Review: "Narcissistic" - Wendi Mancaku
The word narcissism is believed to originate from Ovid’s Metamorphoses. Narcissism comes from the third book of the epic through the myth of Narcissus. Within the myth, readers see the Greek youth Narcissus fall in love with his own reflection in a still pond as a punishment for rejecting all the love within his life. Narcissus is so enamored with the image of himself that he’s unable to move or eat, forever yearning for his own love while withering away. The myth of Narcissus highlights how narcissistic behavior can be destructive to those who love the narcissist and the narcissist themselves. Wendi Mancaku’s “Narcissistic” is a modern retelling of the myth that centers around her experience of being entwined with a narcissist.
“Narcissistic” is a dark-pop single about learning from past romantic relationships at its core. In this case, it’s knowing when you’re within the reach of a narcissist; and recognizing their patterns to prevent falling into their grasp. The single opens with a leading guitar melody with a recurring hook that leaves a listener wanting more – very similar to how narcissists make their victims long for an ounce of their affection and time. Alongside the melody we also get the opening verse from Mancaku that details her former partner possessing similar qualities to the Greek youth, Narcissus. Even identifying how this partner faked moments of intimacy like gazing into each other’s eyes, when in reality they were much more interested in seeing their “own reflection”. The second verse then grounds listeners and the confusing relationship into modernity by demonstrating how narcissists operate. They “move so fast” within their connections to keep up the illusion of closeness – it veils their self-absorption. The chorus then calls out the narcissist while Mancaku proclaims she won’t fall their tactics again. Here Mancaku’s vocals are sung in unison with the guitar hooks, giving the chorus a significant source of power. Throughout the chorus, listeners hear the gradual inclusion of other musical elements as Mancaku steps into her power to stand off against this narcissist and any future ones. The addition of the synths can be heard in the chorus’s beginning, the cymbals halfway through get listeners excited for the upcoming drums, and its end leads us into smooth bass line guitar and drum notes for the third verse. The third and fourth verses see Mancaku wising up to the game narcissists play. Here, the song switches its leading instrument from the guitar to the bass line guitar to carry the melody; it symbolizes the shift within this power dynamic. Mancaku now has the narcissist pining for her attention. From there, the song flourishes with our artist’s no-nonsense attitude. “Narcissistic” shapes up to be an anthem of empowerment for those needing the strength to untangle themselves from their narcissist and keep them at bay.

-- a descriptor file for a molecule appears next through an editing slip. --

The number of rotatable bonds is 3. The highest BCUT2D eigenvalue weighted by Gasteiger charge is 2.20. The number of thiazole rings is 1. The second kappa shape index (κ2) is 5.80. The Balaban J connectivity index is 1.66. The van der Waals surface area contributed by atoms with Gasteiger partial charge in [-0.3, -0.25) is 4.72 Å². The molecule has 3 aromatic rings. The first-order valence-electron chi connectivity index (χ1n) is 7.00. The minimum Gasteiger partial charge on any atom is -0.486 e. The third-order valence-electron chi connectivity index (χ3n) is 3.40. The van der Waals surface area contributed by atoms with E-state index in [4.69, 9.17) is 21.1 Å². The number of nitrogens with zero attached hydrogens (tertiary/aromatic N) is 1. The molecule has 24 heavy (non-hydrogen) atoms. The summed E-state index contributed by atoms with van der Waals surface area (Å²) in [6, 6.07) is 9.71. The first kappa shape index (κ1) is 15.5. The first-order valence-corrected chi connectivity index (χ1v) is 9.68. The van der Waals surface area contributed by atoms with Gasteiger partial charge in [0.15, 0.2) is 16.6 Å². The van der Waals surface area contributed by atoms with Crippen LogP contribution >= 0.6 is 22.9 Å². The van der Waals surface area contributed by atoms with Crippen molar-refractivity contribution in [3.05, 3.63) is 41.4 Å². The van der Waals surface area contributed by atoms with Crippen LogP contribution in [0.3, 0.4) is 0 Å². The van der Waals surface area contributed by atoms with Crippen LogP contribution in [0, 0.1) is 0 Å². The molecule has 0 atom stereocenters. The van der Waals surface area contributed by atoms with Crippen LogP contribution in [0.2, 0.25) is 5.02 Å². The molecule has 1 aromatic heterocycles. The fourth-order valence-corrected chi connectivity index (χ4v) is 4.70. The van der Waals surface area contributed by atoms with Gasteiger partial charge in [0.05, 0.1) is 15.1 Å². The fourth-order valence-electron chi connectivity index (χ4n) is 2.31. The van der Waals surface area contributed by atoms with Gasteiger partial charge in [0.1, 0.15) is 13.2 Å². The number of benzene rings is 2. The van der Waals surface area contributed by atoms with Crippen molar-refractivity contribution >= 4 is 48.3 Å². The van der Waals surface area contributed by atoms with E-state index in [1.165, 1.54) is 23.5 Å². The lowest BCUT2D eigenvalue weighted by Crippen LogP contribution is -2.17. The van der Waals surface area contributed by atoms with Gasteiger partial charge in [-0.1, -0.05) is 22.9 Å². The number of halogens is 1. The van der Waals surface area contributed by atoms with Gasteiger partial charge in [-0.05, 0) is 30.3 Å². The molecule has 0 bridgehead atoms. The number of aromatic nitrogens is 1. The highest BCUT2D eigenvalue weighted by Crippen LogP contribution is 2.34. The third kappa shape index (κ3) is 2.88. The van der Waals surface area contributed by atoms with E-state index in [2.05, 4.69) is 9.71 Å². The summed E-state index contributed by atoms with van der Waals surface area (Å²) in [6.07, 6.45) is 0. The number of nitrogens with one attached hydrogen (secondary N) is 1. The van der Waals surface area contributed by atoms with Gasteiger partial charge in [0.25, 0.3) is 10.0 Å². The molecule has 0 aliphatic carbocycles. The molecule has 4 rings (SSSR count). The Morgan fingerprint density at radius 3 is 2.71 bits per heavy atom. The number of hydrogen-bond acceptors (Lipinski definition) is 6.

Wendi Mancaku is an Albanian singer, songwriter, and producer currently based in New York. “Narcissistic” was made in collaboration with Sunday Dinner, a band and writing collective consisting of Matthew Castello on keys, Nick Spat on guitar, Joe Novello on drums, and Vince Guiliano on bass. This isn’t the first collaboration between the two musical forces, though; they also worked on the funky dance-pop single, “Still Want My Love”. But fans might best recognize Mancaku from Festivali i Këngës – Festival of Music – or simply FiK, an annual music competition hosted by Radio Televizioni Shqiptar in Albania. Mancaku was a semi-finalist on FiK’s 58th season in 2019. She dazzled listening audiences with her single, “Ende”, a heartbreaking piano ballad that explores the lingering feelings one has for a former lover as it blossoms with expressive synths. Since then, the artist’s sound has evolved into a gorgeous blend of pop, neo-soul, and R&B which can be heard in singles like 2022’s “Your Name” and 2021’s “Falling”. If you’ve enjoyed Wendi Mancaku’s latest single as much as I have, show them some virtual love in the form of streams, likes, and follows.
Written by Giavanna Gradaille
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